Hurricane Juan generated huge, complex waves in the Northwest Atlantic and in coastal waters off Nova Scotia in late September 2003. This study focuses on the accurate, high-precision simulation of waves generated by Hurricane Juan in coastal waters through the application of the WAVEWATCH III (WW3) and SWAN wave models. Cyclone-generated waves in coastal waters are very complex compared with those in offshore and ocean regions. Two issues are addressed that influence the accurate, high-precision simulation of cyclone-generated waves in coastal waters:

  1. the SWAN model's numerical sensitivity during nonstationary simulations in coastal waters; and

  2. the incoming two-dimensional wave spectral pattern at the model boundaries.


A detailed discussion of Hurricane Juan's development is given by Fogarty et al. (2006). Juan reached hurricane strength by 1200 Coordinated Universal Time (UTC) on September 26, 2003 near Bermuda and moved northward and then northwestward as a subtropical ridge, which was to the northeast of its location, extended to the west. It reached a maximum wind intensity of 46 m/s at 2100 UTC on September 27 and then turned northward towards Nova Scotia with increasing propagation speed. By 1800 UTC on September 28, Juan was north of the Gulf Stream, and its intensity began to weaken due to the cooler continental shelf waters south of Nova Scotia. However, because of its accelerating translation speed, Juan spent little time over these cooler waters and therefore did not weaken significantly. Juan made landfall near Halifax (0300 UTC on September 29) with sustained winds of 44 m/s. Table 1 gives the detailed storm characteristics of Juan and the best track for Juan from 0300 UTC on September 27 to 0900 UTC on September 29 (Avila, 2012). Figure 1 depicts the variation in the translation speed for Juan, showing a dramatic increase in speed from 2.28 m/s to 20 m/s. This acceleration in translation speed, typical of extratropical hurricanes, allowed the generation of huge, complex waves in deep ocean and coastal areas.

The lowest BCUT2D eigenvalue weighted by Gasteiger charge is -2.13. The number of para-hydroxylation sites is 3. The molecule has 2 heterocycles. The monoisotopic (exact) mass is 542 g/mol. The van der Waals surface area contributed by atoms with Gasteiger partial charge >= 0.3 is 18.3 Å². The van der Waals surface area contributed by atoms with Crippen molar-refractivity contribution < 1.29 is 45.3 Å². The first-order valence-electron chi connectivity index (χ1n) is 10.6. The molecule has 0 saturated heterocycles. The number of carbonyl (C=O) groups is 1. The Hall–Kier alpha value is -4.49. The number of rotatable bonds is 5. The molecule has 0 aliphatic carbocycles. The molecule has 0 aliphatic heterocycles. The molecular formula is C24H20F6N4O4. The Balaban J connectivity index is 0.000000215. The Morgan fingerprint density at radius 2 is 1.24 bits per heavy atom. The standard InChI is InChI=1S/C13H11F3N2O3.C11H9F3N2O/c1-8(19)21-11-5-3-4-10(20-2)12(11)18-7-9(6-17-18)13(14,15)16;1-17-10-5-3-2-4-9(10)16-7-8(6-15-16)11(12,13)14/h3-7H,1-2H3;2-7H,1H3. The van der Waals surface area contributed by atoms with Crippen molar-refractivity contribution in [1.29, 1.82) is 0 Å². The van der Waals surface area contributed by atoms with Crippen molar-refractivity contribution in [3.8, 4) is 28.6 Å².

It is well known that the operational forecasts of waves generated by Hurricane Juan tended to have poor quality. For a discussion of the weather forecasts, see McTaggart-Cowan et al. (2006). Errors in forecasted winds led to large errors in forecasted waves (Padilla et al., 2007). Therefore, Xu et al. (2007) carried out a study of these waves. They improved the simulation of Juan's winds by developing a methodology to blend and interpolate simulated winds into wind observations. Moreover, in this approach, they considered the translation speed effect, implementing a high wind speed modulation of the drag coefficient. In this manner, they were able to notably improve the accuracy of the simulated waves. However, problems still remain, especially for waves generated by Juan in coastal shallow water areas, even if the spatial and spectral resolutions are notably increased compared to those of the grids used in operational forecasting. This study focuses on the high-precision simulation of waves generated by Hurricane Juan in shallow waters. Our approach is to explore the nonstationary computation method and to improve the boundary conditions at the edge of the integration grid through the use of observed two-dimensional spectra. Related studies by Perrie et al. (2010a, 2010b, 2013) considered the impact of different parameterizations of nonlinear wave-wave interactions on simulations of waves generated by Juan over the deepwater portion of its life cycle.

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